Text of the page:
Side one is upbeat, carefree, fun. It has nothing but hit singles about dancing, growing up (to be a man), being good to your baby, and getting help from some girl named Rhonda. It’s pretty awesome. You can’t go wrong playing side one over and over and over. I speak from experience. But side two is where it really starts happening. It’s so beautiful, I don’t know if I can write coherently about it. It opens with “Please Let Me Wonder,” one of the most tender and beautiful songs the band ever recorded. It makes my heart beat just a little bit faster. Beware: after hearing this song, you will never want to listen to any other song again because none of them will ever be as beautiful as this one. Never ever.
“I’m So Young” is a fantastic cover of the doo wop classic originally by the Students. It laments young love and not being able to get married, a topic Brian Wilson explored earlier on All Summer Long‘s “We’ll Run Away” and would visit again on “Wouldn’t It Be Nice.” I love how they make it their own (I didn’t realize it was a cover until I bothered to read the songwriting credits more closely–oops), fitting perfectly into the lush and pensive mood of the album’s second side, and how Dennis’s voice sticks out like a Beach Boy who surfs the last thirty seconds or so.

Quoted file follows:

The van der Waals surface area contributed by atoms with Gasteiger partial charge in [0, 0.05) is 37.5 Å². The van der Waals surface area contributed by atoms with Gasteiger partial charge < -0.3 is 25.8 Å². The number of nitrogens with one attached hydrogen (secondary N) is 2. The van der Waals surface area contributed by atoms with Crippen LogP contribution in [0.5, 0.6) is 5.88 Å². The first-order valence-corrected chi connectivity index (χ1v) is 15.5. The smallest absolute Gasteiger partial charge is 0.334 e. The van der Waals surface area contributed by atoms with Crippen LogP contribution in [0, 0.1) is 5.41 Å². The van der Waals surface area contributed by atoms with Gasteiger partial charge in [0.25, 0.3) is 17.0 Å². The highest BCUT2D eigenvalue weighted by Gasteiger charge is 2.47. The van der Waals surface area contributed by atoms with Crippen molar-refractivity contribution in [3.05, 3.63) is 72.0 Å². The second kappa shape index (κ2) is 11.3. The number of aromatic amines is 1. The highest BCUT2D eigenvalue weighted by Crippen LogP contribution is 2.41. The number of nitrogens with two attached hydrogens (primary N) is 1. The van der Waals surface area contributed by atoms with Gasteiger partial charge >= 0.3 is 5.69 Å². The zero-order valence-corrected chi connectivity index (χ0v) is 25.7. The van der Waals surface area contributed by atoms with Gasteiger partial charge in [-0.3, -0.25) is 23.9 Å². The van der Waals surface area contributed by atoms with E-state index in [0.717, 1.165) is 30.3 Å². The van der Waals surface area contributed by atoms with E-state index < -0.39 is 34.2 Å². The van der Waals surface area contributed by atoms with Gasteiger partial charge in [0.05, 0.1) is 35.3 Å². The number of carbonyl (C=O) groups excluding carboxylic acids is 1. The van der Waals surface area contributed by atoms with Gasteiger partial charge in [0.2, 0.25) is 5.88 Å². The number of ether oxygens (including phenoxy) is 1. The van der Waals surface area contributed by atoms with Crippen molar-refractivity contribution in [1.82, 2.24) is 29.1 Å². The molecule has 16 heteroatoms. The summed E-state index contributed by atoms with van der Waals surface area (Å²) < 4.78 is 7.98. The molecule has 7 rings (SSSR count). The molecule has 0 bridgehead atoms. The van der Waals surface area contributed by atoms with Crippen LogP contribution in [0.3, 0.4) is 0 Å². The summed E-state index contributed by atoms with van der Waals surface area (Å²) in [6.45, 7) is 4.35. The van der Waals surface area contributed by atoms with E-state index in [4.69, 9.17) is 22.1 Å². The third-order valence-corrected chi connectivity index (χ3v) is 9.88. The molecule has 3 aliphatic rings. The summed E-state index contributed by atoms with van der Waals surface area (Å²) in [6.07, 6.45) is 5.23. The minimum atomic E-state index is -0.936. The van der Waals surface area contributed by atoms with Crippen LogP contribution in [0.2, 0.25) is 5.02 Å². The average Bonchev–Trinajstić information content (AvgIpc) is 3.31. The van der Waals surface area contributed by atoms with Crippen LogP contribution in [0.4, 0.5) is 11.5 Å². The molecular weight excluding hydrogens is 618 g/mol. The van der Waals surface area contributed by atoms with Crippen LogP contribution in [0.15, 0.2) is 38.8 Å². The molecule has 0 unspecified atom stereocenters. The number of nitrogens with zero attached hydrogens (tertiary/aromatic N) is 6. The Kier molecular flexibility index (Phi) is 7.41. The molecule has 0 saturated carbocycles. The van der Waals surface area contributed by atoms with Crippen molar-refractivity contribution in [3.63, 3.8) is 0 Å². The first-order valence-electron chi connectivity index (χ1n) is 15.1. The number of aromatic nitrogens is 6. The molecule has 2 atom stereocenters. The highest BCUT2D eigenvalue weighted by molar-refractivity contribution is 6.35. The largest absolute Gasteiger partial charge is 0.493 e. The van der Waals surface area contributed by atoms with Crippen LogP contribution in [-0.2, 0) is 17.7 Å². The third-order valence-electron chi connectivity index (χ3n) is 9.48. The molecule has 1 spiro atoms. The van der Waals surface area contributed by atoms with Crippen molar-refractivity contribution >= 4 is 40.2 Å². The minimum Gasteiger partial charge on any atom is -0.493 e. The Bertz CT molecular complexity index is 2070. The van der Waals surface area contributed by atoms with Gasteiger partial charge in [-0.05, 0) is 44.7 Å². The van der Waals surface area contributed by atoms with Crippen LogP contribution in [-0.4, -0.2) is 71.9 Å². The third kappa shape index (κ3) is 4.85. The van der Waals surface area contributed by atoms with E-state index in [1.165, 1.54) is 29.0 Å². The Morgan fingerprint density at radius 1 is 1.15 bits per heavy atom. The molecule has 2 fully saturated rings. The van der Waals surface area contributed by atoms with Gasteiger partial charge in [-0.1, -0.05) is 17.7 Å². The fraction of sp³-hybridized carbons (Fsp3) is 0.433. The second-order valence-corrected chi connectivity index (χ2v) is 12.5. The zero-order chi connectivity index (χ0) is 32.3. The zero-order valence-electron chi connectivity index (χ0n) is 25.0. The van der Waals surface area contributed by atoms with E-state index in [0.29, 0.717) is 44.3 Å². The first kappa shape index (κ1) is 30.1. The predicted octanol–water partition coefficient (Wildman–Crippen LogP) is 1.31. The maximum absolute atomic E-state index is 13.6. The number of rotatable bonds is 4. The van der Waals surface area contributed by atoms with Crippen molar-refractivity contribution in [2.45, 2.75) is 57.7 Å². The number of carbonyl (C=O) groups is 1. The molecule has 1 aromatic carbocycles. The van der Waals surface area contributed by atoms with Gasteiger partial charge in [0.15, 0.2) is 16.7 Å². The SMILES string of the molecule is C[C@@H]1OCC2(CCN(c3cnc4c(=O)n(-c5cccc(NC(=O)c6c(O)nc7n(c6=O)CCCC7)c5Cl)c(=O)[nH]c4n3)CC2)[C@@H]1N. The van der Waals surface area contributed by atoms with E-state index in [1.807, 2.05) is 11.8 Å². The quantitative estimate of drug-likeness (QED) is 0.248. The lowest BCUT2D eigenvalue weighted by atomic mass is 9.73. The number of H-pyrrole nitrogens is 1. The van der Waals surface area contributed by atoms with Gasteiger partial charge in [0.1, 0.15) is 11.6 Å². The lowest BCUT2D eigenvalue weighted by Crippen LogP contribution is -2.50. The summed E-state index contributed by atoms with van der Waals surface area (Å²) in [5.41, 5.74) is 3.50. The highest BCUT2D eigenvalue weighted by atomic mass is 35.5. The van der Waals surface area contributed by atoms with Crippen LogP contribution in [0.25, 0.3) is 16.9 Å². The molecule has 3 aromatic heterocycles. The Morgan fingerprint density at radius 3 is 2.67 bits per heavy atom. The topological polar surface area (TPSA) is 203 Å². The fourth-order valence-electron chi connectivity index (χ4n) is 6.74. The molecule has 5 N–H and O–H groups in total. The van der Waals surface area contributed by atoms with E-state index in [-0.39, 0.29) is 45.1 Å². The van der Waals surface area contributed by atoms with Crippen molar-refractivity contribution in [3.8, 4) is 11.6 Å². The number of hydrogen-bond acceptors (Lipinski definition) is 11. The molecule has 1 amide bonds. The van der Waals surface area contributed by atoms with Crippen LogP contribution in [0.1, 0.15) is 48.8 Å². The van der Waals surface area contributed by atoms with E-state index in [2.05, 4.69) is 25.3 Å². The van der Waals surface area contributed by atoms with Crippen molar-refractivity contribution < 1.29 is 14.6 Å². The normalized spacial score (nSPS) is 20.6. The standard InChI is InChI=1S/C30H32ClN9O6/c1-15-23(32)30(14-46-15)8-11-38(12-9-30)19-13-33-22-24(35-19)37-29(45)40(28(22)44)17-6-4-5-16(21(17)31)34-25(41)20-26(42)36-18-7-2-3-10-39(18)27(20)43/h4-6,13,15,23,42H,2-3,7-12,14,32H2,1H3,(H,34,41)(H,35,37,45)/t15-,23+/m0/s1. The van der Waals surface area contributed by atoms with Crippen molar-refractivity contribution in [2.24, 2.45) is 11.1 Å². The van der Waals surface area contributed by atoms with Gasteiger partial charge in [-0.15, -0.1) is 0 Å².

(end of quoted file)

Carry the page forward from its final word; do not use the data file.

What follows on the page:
Remember how no other song could ever be as beautiful as “Please Let Me Wonder”? Well, “Kiss Me, Baby” actually comes very, very, very, very, very close. The musical and vocal arrangements of this song are absolutely astounding. I know everyone’s all about hating Mike Love and everything, but the contrast between his deep bass and Brian’s soaring falsetto makes this song: “Kiss a little bit, fight a little bit…” That’s the Beach Boys story right there.
If you wanted to draw a line from Today! to Pet Sounds, it’d be pretty easy. It’s called “She Knows Me Too Well.” You might even forget to draw the line and mistake it for a Pet Sounds outtake. And most people would stop talking about Today! right here. But there’s another track (actually two but one of them is an “interview” track–a common “filler” on early Beach Boys albums) that I think is just as beautiful and significant as the others. Dennis opened the album with “Do You Wanna Dance?”, and he closes it with his best vocal to date, “In the Back of My Mind.” Dennis was still a few years off from coming into his own as a songwriter, but all the potential is evident on this track. The vocal is incredibly raw and breathtaking. You just don’t want it to end.
But it does end. So you have to get up and move the needle back to the start. Or you have to push rewind. Or you have to create an iPod playlist and just have it on constant replay. It sounds great any way. It’s the perfect mixture of the fun and the melancholy, the catchy pop singles and gorgeous ballads. It’s my favorite Beach Boys album.